A clear recommendation is that dry cows should be moved to the close-up pen before their due date. Reason is that, for a lactating cow to be successful, she needs to be able to mobilize calcium from her bones. This process can take 10 to 15 days. Without adequate time to prepare for lactation, milk fever can be a major issue. When we change the diets provided during the close-up period, we allow the cow more time to mobilize calcium. Additionally, she also needs time for her rumen to adapt to the forages and higher energy diets which are essential to absorb nutrients and prevent problems after calving.
Today’s concern are not clinical diseases and their treatment cost, but “subclinical metabolic disorders” which affect dairy cows severely. Metabolic disorder i.e. subclinical hypocalcemia (SCH) is considered as “a gateway disease”. The reason is that it is associated with increased risk of periparturient problems that have long-term consequences to production, reproduction, and survival. Research findings (Reinhardt et al., 2011) clearly indicate that cows are more susceptible to hypocalcemia as the lactation number increases.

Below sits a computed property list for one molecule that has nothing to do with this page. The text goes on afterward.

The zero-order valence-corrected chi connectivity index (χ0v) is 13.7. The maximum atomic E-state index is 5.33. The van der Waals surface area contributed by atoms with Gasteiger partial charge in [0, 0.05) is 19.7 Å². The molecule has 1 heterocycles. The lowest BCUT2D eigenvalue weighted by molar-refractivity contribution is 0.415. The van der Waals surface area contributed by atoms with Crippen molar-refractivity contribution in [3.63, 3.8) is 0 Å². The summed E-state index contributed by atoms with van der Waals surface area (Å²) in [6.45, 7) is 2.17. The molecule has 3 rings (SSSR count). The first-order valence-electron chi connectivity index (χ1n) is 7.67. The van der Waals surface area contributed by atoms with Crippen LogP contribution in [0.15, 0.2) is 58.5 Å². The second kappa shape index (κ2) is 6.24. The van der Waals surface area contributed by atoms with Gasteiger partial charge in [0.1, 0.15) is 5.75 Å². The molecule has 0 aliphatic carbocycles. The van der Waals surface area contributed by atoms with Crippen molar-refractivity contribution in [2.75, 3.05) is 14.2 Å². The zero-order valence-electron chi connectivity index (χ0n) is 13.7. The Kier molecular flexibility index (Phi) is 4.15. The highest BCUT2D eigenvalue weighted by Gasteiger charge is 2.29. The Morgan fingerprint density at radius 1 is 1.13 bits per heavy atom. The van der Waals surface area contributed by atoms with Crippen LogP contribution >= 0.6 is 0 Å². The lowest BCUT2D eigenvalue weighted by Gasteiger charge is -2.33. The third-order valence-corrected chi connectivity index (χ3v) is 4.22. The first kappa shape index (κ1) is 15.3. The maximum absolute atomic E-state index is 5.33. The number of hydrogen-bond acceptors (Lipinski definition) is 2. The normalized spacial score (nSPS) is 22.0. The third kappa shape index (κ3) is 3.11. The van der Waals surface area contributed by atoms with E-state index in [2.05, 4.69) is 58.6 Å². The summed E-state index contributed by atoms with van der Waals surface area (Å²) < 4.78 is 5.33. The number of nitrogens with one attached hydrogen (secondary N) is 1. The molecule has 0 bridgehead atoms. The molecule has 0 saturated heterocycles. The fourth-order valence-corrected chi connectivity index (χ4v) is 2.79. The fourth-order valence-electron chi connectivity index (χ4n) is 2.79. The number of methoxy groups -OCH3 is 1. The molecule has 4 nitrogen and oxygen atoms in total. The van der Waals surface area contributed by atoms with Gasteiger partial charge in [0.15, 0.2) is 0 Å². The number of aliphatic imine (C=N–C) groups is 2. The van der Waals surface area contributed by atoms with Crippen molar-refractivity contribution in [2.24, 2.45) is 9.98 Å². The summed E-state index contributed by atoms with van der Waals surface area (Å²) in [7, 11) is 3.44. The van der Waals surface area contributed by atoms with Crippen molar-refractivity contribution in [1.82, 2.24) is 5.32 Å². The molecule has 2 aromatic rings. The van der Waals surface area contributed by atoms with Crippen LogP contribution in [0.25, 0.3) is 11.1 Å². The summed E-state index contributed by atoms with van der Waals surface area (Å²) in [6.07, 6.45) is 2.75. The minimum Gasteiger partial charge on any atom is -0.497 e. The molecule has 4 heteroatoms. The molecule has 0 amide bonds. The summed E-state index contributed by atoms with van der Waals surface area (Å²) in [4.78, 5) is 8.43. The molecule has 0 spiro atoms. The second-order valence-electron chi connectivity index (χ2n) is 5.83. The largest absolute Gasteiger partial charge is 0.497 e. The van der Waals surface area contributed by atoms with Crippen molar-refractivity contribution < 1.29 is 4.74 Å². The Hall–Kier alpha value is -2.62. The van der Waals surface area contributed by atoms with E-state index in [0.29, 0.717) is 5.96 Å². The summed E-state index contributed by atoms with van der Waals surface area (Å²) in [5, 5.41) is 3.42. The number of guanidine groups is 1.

In 2014, Martinez and coworkers studied the impact of subclinical hypocalcemia beyond milk fever. They induced SCH through 5% ethylene glycol tetra acetic acid (intravenous infusion) treatment for 24 hours. They reported that SCH significantly (* P<0.01) reduced dry matter intake, increased non esterified fatty acids (NEFA) concentration, reduced rumen contractions and decreases neutrophil functions as compared to Normocalcemic cows.
Martinez et. al. (2012) also studied the effect of normocalcemia / SCH and its effects on metritis incidences when a cow is in a high-risk situation. A high risk situation was described as a cow being diagnosed with dystocia, twins, still born or retained foetal membranes.
Normocalcemic cows in a high-risk situation showed 20% incidences of metritis, whereas subclinical hypocalcemic cows showed 77.8% incidences of metritis in the similar high-risk situation.